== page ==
Barnaby Head TrailNew River Beach Provincial Park
|Estimated Time||1 hour|
|Surface Type||forested, boardwalk|
|Elevation Change||19 metres|
|Features||bay, rocky shore, bog|
|Trail Markers||red paint|
|Maintenance Rating||well maintained|
|Dog Friendly||on a leash|
The Barnaby Head Trail continues along Chitticks Beach. On the far side of Chitticks Beach it comes to a junction with the other end of the Barnaby Head Trail loop. The trail travels through the woods to a point and then to Deep Cove. On our last visit there was a large teepee built on the beach from old weir poles. After Deep Cove the trail goes through a mossy, coastal forest with several ups and downs.
The trail comes out to open views at the point. At the far side of the point the trail passes by some high, rocky cliffs. There is a lookout platform on one of these rocky cliffs. From here you can look across in the distance and see the Point Lepreau Nuclear Power Station. The trail continues through the woods along the shoreline. The trail eventually turns inland and crosses a large bog on narrow boardwalks. After the bog, the trail goes through the woods, back towards the start of the trail near Chitticks Beach.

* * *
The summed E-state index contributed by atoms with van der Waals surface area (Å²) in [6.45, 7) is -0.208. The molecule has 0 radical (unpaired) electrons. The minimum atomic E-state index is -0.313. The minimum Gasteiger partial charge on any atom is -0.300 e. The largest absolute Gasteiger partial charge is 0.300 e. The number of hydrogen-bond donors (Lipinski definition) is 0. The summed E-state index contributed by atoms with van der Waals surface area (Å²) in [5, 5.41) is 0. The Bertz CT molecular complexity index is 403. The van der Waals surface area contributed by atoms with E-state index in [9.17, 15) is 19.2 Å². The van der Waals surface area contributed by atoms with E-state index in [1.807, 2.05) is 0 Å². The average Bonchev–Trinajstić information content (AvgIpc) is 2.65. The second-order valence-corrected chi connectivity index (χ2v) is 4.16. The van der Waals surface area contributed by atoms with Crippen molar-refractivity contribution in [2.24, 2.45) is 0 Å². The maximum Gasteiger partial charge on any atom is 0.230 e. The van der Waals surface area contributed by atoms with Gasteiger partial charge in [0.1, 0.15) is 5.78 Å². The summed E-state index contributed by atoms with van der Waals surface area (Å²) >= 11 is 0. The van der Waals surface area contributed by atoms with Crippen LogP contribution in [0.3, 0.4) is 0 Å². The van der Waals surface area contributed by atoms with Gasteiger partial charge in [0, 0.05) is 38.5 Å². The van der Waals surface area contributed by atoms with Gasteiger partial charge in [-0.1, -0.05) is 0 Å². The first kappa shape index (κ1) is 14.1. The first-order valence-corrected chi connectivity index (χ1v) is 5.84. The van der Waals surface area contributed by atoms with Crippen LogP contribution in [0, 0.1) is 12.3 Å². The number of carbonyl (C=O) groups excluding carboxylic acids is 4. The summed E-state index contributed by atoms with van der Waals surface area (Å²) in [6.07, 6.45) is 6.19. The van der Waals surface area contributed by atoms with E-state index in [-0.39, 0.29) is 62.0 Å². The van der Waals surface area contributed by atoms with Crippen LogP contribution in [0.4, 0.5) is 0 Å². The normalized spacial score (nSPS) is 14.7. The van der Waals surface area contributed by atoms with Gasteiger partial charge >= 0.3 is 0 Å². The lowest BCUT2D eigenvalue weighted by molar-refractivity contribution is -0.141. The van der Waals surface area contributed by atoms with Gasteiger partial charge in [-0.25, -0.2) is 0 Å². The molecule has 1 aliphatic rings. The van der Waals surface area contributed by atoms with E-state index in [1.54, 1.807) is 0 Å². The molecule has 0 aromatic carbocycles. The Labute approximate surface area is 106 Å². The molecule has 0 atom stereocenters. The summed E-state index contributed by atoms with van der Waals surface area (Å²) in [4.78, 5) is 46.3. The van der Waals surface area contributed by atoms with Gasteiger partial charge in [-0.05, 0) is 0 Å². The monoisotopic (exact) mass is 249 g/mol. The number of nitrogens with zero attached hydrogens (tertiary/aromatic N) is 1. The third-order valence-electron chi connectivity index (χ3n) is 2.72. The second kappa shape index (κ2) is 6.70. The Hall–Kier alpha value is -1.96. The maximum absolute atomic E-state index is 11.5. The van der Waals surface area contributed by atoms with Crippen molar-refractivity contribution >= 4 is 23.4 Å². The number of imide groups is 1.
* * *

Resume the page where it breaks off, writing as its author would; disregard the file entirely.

Episode 11: Being Dramatic at New River Beach
From the Sign
What is a bog?
Bogs develop where water cannot drain away. Sphagnum Moss grows across the water, layer upon layer, forming a thick mat. This mat is like a giant, floating sponge - absorbing and storing water.
What Lives in a Bog?
The mat of moss (also called peat moss) becomes strong enough to be a soil base for other plants, even small trees. Plants which grow on the moss can tolerate the wet, thin soil. These plants include insect-eating plants, like the Pitcher Plant and the Sundew Plant.
Moose come to bogs like these to calve. The Sphagnum Moss provides a cool, damp and cushiony bed. Newborn calves are relatively safe here since bogs are not likely to be visited by predators such as bears and coyotes.
Trail Last Hiked: May 17 2020.
Page Last Updated: March 4, 2023.